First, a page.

Can you agree any contractual terms you choose, as long as they are legal? No – although generally, in English law, parties remain free to enter into whichever contractual terms they wish, if legal, people often fail to appreciate that there are still restrictions imposed to ensure a degree of reasonableness. Although the Unfair Contract Terms Act 1977 has been in English law for some time, parties even today are falling foul of it.
A recent High Court case last month saw Mr Justice Freedman find some contractual clauses, most notably an exclusion clause, to be ineffectual. The exclusion of liability clause was so onerously drafted as to be unreasonable; this is because it sought to exclude any form of liability for conditions, warranties or guarantees if full payment was not made by the due date.
In addition to the unreasonableness of the term, Mr Justice Freedman noted that the “…apparently unusual clause is tucked away in the undergrowth of the Standard Terms and Conditions…” and they had not made the effort to highlight “…the consequences of even the slightest delay in payment.”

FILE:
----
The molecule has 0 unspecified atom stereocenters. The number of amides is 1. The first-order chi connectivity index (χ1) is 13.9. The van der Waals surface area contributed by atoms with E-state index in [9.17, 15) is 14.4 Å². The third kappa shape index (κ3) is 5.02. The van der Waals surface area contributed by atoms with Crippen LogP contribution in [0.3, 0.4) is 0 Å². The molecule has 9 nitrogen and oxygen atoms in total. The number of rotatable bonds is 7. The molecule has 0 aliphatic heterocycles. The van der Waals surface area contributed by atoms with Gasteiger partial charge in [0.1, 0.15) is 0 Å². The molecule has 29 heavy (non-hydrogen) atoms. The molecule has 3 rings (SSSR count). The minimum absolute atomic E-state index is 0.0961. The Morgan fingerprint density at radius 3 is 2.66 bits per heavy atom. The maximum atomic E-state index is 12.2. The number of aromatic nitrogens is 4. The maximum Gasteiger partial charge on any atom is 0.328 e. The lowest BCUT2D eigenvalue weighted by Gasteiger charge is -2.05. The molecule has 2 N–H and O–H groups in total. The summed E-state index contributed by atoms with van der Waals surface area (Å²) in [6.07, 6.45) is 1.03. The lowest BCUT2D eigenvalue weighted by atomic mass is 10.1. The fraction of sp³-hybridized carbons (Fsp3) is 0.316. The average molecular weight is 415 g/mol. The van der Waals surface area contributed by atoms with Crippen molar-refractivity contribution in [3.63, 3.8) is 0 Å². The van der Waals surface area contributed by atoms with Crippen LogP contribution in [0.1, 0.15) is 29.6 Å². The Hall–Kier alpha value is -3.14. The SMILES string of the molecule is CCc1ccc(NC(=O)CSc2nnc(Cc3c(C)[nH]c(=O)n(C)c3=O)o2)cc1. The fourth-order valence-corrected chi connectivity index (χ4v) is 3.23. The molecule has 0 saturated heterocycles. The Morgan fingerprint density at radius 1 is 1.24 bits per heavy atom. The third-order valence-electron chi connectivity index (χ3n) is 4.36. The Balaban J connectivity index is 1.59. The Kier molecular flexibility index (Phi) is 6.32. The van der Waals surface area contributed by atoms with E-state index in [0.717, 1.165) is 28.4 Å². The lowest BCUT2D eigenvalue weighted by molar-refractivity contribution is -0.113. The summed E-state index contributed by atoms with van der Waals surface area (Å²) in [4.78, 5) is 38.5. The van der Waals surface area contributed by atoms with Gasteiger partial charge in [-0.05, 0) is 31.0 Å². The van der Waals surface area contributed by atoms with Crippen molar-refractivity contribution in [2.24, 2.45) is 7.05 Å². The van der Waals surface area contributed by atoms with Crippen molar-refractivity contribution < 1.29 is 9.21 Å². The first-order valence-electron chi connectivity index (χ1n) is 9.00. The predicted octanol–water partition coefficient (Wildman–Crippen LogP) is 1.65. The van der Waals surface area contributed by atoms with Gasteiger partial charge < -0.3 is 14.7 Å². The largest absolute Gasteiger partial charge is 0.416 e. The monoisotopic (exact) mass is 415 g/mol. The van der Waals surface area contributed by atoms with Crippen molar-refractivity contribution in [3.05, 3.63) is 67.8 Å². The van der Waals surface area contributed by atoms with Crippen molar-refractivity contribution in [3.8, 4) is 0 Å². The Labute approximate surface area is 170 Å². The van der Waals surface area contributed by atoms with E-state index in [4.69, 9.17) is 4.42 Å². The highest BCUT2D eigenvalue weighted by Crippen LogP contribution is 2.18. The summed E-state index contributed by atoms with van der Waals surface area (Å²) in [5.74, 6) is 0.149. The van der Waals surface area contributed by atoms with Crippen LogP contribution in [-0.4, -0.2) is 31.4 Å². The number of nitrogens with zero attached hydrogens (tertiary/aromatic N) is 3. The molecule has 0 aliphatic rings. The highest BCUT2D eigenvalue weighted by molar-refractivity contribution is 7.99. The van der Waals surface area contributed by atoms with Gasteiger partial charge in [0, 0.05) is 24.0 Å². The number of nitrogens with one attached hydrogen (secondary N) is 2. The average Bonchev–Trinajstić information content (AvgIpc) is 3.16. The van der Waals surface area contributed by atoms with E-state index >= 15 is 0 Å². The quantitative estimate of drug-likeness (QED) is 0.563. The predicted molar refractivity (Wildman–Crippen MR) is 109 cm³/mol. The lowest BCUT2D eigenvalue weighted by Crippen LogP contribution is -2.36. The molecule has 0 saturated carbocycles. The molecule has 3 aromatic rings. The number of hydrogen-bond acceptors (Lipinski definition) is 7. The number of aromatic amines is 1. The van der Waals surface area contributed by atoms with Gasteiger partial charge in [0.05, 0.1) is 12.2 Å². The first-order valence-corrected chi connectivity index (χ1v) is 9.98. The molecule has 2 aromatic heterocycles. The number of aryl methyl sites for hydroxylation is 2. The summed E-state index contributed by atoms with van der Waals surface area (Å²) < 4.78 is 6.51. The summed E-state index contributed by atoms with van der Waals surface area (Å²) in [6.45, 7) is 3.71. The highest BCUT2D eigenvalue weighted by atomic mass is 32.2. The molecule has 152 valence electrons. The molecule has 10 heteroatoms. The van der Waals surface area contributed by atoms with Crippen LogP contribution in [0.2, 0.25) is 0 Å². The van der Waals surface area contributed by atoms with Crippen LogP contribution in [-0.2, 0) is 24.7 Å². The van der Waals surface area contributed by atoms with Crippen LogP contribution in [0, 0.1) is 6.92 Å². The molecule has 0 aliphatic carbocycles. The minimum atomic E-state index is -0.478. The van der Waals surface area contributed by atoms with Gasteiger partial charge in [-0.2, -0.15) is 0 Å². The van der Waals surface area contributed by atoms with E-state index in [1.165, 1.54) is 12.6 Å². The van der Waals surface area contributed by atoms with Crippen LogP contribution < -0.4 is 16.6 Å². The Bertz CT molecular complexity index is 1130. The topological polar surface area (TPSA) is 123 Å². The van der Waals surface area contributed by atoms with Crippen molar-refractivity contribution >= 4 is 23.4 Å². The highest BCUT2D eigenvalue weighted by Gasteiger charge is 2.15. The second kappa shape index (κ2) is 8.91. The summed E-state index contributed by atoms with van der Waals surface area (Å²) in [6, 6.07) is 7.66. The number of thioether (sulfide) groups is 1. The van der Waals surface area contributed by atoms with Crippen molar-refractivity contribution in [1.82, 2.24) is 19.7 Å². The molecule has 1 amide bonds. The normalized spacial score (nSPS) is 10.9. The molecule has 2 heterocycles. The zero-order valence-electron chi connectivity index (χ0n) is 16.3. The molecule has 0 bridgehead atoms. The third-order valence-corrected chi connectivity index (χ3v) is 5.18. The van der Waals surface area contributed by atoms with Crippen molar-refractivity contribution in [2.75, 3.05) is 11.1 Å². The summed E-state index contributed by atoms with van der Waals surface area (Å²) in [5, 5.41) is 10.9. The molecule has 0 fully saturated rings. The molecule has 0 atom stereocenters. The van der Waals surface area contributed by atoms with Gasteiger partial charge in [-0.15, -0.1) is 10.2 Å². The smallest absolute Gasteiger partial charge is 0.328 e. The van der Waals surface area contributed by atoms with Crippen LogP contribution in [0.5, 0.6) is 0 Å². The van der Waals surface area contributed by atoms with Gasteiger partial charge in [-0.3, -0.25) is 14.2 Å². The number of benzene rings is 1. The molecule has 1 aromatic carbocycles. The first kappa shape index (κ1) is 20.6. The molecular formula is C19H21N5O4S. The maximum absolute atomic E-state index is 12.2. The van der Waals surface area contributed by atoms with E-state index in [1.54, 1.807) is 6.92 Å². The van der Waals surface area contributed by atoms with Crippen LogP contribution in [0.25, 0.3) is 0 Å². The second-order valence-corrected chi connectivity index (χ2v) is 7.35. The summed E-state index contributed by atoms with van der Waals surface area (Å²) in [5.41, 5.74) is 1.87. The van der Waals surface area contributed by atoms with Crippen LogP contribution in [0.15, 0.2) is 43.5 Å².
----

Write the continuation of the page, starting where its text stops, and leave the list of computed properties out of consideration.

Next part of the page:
It was also separately noted that, in respect of interest, an unclear term of “lending rate” had been used in the contract and not defined; this stands as an additional warning to ensure the correct use of terminology and definitions in all contracts.
This case again reinforces the importance of ensuring that your terms and conditions are reviewed regularly, not just with their intended meaning in mind but also their application, should litigation ensue. Although parties are free to seek the greatest level of protection available, this can often be achieved whilst retaining the balance and reasonableness required to make them enforceable.